Terminally ill celebrate the right to die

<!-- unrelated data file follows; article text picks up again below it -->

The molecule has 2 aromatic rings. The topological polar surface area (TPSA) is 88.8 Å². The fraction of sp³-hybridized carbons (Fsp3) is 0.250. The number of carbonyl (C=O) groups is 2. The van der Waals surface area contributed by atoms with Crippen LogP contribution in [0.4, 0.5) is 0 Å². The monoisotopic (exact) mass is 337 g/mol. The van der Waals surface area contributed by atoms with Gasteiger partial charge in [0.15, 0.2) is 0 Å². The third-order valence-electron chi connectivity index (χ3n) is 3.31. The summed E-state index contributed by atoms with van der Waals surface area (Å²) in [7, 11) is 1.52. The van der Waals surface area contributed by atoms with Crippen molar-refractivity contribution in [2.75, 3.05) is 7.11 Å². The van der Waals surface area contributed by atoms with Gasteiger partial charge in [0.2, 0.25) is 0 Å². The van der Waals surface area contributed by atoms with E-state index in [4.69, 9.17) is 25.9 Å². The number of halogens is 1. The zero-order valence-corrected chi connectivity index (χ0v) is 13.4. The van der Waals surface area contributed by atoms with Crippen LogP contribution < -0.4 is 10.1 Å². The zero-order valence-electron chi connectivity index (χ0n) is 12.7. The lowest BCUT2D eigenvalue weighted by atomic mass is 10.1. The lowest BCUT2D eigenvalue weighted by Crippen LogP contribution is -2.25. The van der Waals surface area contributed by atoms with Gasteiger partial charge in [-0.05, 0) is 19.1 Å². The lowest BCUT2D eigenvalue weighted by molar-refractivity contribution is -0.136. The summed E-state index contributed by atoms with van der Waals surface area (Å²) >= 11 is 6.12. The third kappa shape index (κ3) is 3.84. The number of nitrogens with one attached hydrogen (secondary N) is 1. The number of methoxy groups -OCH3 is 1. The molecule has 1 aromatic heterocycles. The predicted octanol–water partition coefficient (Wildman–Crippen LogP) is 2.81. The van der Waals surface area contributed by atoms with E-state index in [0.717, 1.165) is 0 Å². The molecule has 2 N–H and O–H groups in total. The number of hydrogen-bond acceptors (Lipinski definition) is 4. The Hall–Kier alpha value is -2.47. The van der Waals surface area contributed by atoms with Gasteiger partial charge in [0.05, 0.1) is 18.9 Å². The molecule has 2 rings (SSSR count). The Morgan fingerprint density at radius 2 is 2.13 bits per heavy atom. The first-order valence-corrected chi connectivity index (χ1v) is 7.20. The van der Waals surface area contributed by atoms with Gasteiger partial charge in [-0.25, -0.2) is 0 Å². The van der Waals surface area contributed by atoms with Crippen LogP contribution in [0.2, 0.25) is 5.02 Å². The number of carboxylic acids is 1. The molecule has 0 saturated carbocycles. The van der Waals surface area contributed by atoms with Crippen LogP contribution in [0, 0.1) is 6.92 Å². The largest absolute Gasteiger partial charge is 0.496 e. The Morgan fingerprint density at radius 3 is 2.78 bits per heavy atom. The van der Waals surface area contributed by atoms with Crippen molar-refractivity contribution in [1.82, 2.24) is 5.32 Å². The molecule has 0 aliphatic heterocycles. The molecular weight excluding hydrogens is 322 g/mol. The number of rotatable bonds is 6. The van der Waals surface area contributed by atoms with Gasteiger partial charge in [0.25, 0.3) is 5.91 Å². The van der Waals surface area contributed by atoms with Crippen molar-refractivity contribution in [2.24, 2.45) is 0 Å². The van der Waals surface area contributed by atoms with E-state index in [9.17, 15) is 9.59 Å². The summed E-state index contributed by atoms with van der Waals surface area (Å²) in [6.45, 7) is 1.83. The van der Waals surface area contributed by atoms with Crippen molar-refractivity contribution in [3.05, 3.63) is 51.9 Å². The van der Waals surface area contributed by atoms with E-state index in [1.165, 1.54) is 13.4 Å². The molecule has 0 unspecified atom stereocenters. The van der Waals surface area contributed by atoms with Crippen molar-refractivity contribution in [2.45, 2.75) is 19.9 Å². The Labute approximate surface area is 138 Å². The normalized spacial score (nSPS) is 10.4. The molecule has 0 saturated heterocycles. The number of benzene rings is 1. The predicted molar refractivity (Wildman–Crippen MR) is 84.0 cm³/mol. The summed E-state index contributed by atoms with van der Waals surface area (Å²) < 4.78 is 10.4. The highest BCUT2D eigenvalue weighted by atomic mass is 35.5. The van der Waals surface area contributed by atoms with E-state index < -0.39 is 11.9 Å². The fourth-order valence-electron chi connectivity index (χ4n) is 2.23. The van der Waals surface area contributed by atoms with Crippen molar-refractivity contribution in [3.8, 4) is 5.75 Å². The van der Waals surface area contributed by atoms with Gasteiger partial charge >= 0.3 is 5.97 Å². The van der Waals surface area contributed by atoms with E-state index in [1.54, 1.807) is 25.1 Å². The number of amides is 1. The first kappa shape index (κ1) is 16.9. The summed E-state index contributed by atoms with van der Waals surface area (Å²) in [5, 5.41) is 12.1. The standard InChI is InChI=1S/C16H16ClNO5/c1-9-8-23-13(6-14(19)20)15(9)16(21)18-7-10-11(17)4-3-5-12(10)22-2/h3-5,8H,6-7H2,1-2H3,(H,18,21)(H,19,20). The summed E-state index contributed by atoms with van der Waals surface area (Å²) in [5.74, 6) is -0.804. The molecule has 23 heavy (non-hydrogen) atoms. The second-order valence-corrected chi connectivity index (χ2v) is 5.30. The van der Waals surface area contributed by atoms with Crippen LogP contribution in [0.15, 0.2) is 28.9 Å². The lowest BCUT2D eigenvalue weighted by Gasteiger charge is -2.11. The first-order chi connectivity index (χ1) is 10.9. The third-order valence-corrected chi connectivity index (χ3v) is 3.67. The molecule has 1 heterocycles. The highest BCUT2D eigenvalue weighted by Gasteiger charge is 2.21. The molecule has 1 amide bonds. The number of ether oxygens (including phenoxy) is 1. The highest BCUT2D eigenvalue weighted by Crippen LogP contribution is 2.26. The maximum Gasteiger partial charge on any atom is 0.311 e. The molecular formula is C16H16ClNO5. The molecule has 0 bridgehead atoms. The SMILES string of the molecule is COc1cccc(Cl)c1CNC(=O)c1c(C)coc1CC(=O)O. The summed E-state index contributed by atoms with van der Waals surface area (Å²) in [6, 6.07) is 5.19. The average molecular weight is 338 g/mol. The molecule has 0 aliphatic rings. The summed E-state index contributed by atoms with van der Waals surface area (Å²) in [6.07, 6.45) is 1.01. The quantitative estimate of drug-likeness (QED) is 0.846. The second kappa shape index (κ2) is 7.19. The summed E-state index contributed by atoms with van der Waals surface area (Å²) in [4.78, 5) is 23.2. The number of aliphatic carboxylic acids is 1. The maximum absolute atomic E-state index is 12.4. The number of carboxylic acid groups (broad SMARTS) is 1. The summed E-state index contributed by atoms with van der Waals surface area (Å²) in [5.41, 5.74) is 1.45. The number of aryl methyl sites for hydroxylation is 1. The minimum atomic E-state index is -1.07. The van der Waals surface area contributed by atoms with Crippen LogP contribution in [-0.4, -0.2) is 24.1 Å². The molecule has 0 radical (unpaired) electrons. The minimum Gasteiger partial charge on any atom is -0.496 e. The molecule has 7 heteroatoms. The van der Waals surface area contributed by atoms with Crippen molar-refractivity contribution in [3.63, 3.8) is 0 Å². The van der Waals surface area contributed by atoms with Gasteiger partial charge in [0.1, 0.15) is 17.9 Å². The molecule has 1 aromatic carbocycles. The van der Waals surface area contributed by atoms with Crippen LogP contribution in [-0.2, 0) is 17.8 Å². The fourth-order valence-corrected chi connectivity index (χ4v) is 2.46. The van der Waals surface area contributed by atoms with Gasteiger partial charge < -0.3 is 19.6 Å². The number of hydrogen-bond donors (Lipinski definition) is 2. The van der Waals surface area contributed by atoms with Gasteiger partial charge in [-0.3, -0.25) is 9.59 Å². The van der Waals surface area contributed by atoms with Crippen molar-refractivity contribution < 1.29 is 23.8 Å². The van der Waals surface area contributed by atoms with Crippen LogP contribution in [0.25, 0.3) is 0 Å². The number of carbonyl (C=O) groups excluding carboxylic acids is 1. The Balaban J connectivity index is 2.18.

23 Nov 2017 The Australian, Australia (General News) by Samantha Hutchinson Terminally ill patients in Victoria will have access to the countrys first voluntary euthanasia scheme in more than 20 years, after an assisted dying bill passed the states upper house following a marathon sitting of parliament. Legislative Council MPs voted to make Victoria the first state in the nation to allow terminally ill people to legally end their own lives, passing the Labor governments bill by 22 votes to 18 after an emotionally charged debate. Premier Daniel Andrews praised MPs for giving terminally ill Victorians the power to write their own final chapter. Todays all about emotion, and its all about compassion, Mr Andrews said. Its about providing for those who have for too long been denied a compassionate end, and the control, the power, over the last phase of their journey. Amendments to the bill will have to be approved in the lower house when it sits next week, but this is expected to be largely a formality. The laws make Victoria the first state in the country to legalise voluntary-assisted dying and the only jurisdiction in the country to have enacted the landmark reform since the federal government repealed the Northern Territorys Rights of the Terminally Ill Act in 1997. During the time it was in operation, four people ended their lives under its provisions. Cancer sufferer Kass Hall and Nia Sims, who has a lifethreatening auto-immune condition, said the outcome was a win for terminally ill patients who now felt they had a degree of control Continued on Page 4 MORE REPORTS P4 HOW WILL IT WORK? ? Patients must make three, clear euthanasia requests ? They will be assessed by two experienced doctors, including at least one specialist ? Those approved will be granted permits for lethal medications, which must be self-administered ? The process to apply and receive medication will take 10 days ? Unused lethal medication must be returned within 15 days of death ? The Department of Health and Human Services will approve applications ? Death certificates will record voluntary assisted dying ? The coroner must be notified of assisted dying deaths Source: Victorian government Terminally ill celebrate the right to die Continued from Page 1 over their lives. Im thrilled, Ms Hall said. And its not so much for myself, but for others who will now have the right to decide their own future and to exercise their own personal autonomy. For a lot of people, knowing that its there is enough. Ms Hall, 39, has been battling cancer since being diagnosed with pediatric gastrointestinal stromal tumour at the age of 12 and fears the illness will one day end her life. Its on the table and whether or not it becomes a reality, who knows, but at least its an option, she said. Ms Sims said the bill brought her an enormous amount of comfort. The reality is that with my disease, I could experience either gut or lung failure, which means starving or suffocating. But now I have peace of mind knowing that I have control, she said. The Victorian scheme, which its architects say is the most conservative in the world, will come into action in June 2019, after an 18-month implementation period. It will allow terminally ill patients of sound mind with a life expectancy of six months or fewer to end their lives. There will be special exceptions for sufferers of motor-neurone disease and other neuro-degenerative illnesses with a 12-month life expectancy to access the scheme. In most cases, patients will be given the lethal drug by a doctor and will take it themselves. In some case, where a patient is unable to take the drug themselves, a doctor may be permitted to administer it. Former prime minister Tony Abbott condemned the passage of the bill and called for its repeal. Peoples lives have to be respected and this idea that we should end the lives of people who have failed our test of usefulness or have failed our test of what constitutes a decent quality of life is absolutely dead wrong, Mr Abbott said. I hope that a future Victorian parliament might reverse this. Mr Abbott spoke to 2GB radio host Ben Fordham from the bedside of his father Richard, who had a stroke on Monday. People who are gravely ill should have their pain relieved, not their lives ended, he said. Doctors should be healers; they should never be required to be killers. The bill passed with the support of 11 government MPs, in addition to four Liberals, five Greens, Reason Party leader Fiona Patten and Vote 1 Local Jobs leader James Purcell. Emotional scenes played out in the chamber after Legislative Council president Bruce Atkinson announced the final outcome. Teary government MPs, including Cesar Melhem, Jaclyn Symes and Jaala Pulford who earlier in the debate had shared the heartbreaking story of her 12-year-old daughter Sineads battle with cancer embraced one another in front of a packed public gallery. Caption Text: STUART McEVOY Cancer sufferer Kass Hall in Melbourne yesterday and, below, Nia Sims. For a lot of people, knowing that its there is enough, Ms Hall says of euthanasia Clockwise from main: Nia Sims, 43, is terminally ill with scleroderma; upper house MPs celebrate as the bill passes through the Victorian parliament; and Health Minister Jill Hennessy and Premier Daniel Andrews after the vote PHOTOS: STUART McEVOY, GETTY IMAGES, AAP Licensed by Copyright Agency. You may only copy or communicate this work with a licence.